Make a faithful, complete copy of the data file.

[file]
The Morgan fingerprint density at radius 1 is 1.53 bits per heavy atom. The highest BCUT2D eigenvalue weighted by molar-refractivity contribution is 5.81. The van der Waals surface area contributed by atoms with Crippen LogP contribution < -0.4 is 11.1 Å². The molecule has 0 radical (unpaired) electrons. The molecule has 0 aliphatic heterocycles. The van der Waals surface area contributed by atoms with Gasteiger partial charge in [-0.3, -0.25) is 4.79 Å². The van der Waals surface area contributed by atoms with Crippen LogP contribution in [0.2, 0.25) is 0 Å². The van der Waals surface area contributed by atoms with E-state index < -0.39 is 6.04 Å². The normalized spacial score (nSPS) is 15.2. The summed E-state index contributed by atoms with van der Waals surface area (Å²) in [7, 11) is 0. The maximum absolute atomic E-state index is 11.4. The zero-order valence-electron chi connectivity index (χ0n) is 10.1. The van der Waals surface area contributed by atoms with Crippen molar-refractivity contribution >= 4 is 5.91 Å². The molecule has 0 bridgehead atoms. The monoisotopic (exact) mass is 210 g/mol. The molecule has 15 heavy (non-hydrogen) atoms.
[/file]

The Morgan fingerprint density at radius 1 is 1.53 bits per heavy atom. The highest BCUT2D eigenvalue weighted by molar-refractivity contribution is 5.81. The van der Waals surface area contributed by atoms with Crippen LogP contribution < -0.4 is 11.1 Å². The molecule has 0 radical (unpaired) electrons. The molecule has 0 aliphatic heterocycles. The van der Waals surface area contributed by atoms with Gasteiger partial charge in [-0.3, -0.25) is 4.79 Å². The van der Waals surface area contributed by atoms with Crippen LogP contribution in [0.2, 0.25) is 0 Å². The van der Waals surface area contributed by atoms with E-state index < -0.39 is 6.04 Å². The normalized spacial score (nSPS) is 15.2. The summed E-state index contributed by atoms with van der Waals surface area (Å²) in [7, 11) is 0. The maximum absolute atomic E-state index is 11.4. The zero-order valence-electron chi connectivity index (χ0n) is 10.1. The van der Waals surface area contributed by atoms with Crippen molar-refractivity contribution >= 4 is 5.91 Å². The molecule has 0 bridgehead atoms. The monoisotopic (exact) mass is 210 g/mol. The molecule has 15 heavy (non-hydrogen) atoms.